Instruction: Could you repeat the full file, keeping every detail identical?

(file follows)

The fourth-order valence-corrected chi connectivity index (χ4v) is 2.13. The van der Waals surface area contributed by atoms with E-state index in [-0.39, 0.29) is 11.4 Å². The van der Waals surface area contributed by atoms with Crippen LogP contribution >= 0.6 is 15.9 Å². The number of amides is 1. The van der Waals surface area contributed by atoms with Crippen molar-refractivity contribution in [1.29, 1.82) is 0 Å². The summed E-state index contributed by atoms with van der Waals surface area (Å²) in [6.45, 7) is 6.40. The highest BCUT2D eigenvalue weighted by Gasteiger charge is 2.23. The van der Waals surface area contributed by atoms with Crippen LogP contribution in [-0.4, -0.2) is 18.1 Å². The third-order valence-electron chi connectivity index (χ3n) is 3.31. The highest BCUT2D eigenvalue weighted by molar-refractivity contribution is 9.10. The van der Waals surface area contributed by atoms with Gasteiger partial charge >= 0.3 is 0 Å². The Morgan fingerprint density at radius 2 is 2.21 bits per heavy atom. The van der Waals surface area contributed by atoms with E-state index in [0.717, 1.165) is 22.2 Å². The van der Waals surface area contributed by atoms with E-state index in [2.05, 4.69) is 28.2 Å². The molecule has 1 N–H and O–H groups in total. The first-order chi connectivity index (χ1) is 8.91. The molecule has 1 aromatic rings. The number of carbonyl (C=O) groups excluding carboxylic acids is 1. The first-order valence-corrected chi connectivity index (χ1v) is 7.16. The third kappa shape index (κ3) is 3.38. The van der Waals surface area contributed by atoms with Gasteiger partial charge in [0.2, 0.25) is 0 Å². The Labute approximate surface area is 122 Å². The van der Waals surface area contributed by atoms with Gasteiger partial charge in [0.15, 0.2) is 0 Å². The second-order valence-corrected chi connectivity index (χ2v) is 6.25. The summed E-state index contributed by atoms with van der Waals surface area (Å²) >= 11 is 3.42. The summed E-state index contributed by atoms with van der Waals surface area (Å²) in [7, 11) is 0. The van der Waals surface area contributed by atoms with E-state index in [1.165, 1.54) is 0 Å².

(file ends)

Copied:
The fourth-order valence-corrected chi connectivity index (χ4v) is 2.13. The van der Waals surface area contributed by atoms with E-state index in [-0.39, 0.29) is 11.4 Å². The van der Waals surface area contributed by atoms with Crippen LogP contribution >= 0.6 is 15.9 Å². The number of amides is 1. The van der Waals surface area contributed by atoms with Crippen molar-refractivity contribution in [1.29, 1.82) is 0 Å². The summed E-state index contributed by atoms with van der Waals surface area (Å²) in [6.45, 7) is 6.40. The highest BCUT2D eigenvalue weighted by Gasteiger charge is 2.23. The van der Waals surface area contributed by atoms with Crippen LogP contribution in [-0.4, -0.2) is 18.1 Å². The third-order valence-electron chi connectivity index (χ3n) is 3.31. The highest BCUT2D eigenvalue weighted by molar-refractivity contribution is 9.10. The van der Waals surface area contributed by atoms with Gasteiger partial charge >= 0.3 is 0 Å². The Morgan fingerprint density at radius 2 is 2.21 bits per heavy atom. The van der Waals surface area contributed by atoms with E-state index in [0.717, 1.165) is 22.2 Å². The van der Waals surface area contributed by atoms with E-state index in [2.05, 4.69) is 28.2 Å². The molecule has 1 N–H and O–H groups in total. The first-order chi connectivity index (χ1) is 8.91. The molecule has 1 aromatic rings. The number of carbonyl (C=O) groups excluding carboxylic acids is 1. The first-order valence-corrected chi connectivity index (χ1v) is 7.16. The third kappa shape index (κ3) is 3.38. The van der Waals surface area contributed by atoms with Gasteiger partial charge in [0.2, 0.25) is 0 Å². The Labute approximate surface area is 122 Å². The van der Waals surface area contributed by atoms with Gasteiger partial charge in [0.15, 0.2) is 0 Å². The second-order valence-corrected chi connectivity index (χ2v) is 6.25. The summed E-state index contributed by atoms with van der Waals surface area (Å²) >= 11 is 3.42. The summed E-state index contributed by atoms with van der Waals surface area (Å²) in [7, 11) is 0. The van der Waals surface area contributed by atoms with E-state index in [1.165, 1.54) is 0 Å².